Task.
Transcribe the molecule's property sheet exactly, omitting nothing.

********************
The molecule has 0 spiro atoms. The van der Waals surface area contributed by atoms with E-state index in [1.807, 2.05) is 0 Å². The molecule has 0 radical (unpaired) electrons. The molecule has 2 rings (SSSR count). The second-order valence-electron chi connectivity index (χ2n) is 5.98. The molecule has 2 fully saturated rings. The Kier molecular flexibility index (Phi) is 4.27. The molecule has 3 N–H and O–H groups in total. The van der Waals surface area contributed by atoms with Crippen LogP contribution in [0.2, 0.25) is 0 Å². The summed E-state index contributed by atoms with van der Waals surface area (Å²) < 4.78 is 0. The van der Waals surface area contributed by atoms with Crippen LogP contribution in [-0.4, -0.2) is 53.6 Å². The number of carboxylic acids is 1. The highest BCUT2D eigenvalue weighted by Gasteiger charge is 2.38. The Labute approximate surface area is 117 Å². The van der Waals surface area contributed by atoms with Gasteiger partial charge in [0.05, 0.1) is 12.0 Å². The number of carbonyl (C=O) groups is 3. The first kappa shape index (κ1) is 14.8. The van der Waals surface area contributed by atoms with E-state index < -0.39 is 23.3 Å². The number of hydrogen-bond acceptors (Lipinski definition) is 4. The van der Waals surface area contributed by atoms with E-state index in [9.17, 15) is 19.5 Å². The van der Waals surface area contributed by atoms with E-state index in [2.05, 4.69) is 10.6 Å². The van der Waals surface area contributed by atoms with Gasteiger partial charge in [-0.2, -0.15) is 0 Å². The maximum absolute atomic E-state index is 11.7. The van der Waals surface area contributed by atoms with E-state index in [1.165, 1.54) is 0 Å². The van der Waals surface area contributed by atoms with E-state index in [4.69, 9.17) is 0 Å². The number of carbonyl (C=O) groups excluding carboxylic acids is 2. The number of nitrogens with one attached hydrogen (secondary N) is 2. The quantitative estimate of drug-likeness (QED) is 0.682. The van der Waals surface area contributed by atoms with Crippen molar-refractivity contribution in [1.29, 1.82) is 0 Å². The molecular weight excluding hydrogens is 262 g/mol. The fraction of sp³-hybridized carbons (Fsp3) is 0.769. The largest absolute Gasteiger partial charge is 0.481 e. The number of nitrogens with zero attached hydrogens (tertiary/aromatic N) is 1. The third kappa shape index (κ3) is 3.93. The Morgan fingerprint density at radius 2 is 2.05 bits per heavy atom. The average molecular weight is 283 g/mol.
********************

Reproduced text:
The molecule has 0 spiro atoms. The van der Waals surface area contributed by atoms with E-state index in [1.807, 2.05) is 0 Å². The molecule has 0 radical (unpaired) electrons. The molecule has 2 rings (SSSR count). The second-order valence-electron chi connectivity index (χ2n) is 5.98. The molecule has 2 fully saturated rings. The Kier molecular flexibility index (Phi) is 4.27. The molecule has 3 N–H and O–H groups in total. The van der Waals surface area contributed by atoms with Crippen LogP contribution in [0.2, 0.25) is 0 Å². The summed E-state index contributed by atoms with van der Waals surface area (Å²) < 4.78 is 0. The van der Waals surface area contributed by atoms with Crippen LogP contribution in [-0.4, -0.2) is 53.6 Å². The number of carboxylic acids is 1. The highest BCUT2D eigenvalue weighted by Gasteiger charge is 2.38. The Labute approximate surface area is 117 Å². The van der Waals surface area contributed by atoms with Gasteiger partial charge in [0.05, 0.1) is 12.0 Å². The number of carbonyl (C=O) groups is 3. The first kappa shape index (κ1) is 14.8. The van der Waals surface area contributed by atoms with E-state index < -0.39 is 23.3 Å². The number of hydrogen-bond acceptors (Lipinski definition) is 4. The van der Waals surface area contributed by atoms with E-state index in [9.17, 15) is 19.5 Å². The van der Waals surface area contributed by atoms with E-state index in [2.05, 4.69) is 10.6 Å². The van der Waals surface area contributed by atoms with Gasteiger partial charge in [-0.2, -0.15) is 0 Å². The maximum absolute atomic E-state index is 11.7. The van der Waals surface area contributed by atoms with E-state index in [1.165, 1.54) is 0 Å². The van der Waals surface area contributed by atoms with E-state index in [4.69, 9.17) is 0 Å². The number of carbonyl (C=O) groups excluding carboxylic acids is 2. The number of nitrogens with one attached hydrogen (secondary N) is 2. The quantitative estimate of drug-likeness (QED) is 0.682. The van der Waals surface area contributed by atoms with Crippen molar-refractivity contribution in [1.29, 1.82) is 0 Å². The molecular weight excluding hydrogens is 262 g/mol. The fraction of sp³-hybridized carbons (Fsp3) is 0.769. The largest absolute Gasteiger partial charge is 0.481 e. The number of nitrogens with zero attached hydrogens (tertiary/aromatic N) is 1. The third kappa shape index (κ3) is 3.93. The Morgan fingerprint density at radius 2 is 2.05 bits per heavy atom. The average molecular weight is 283 g/mol.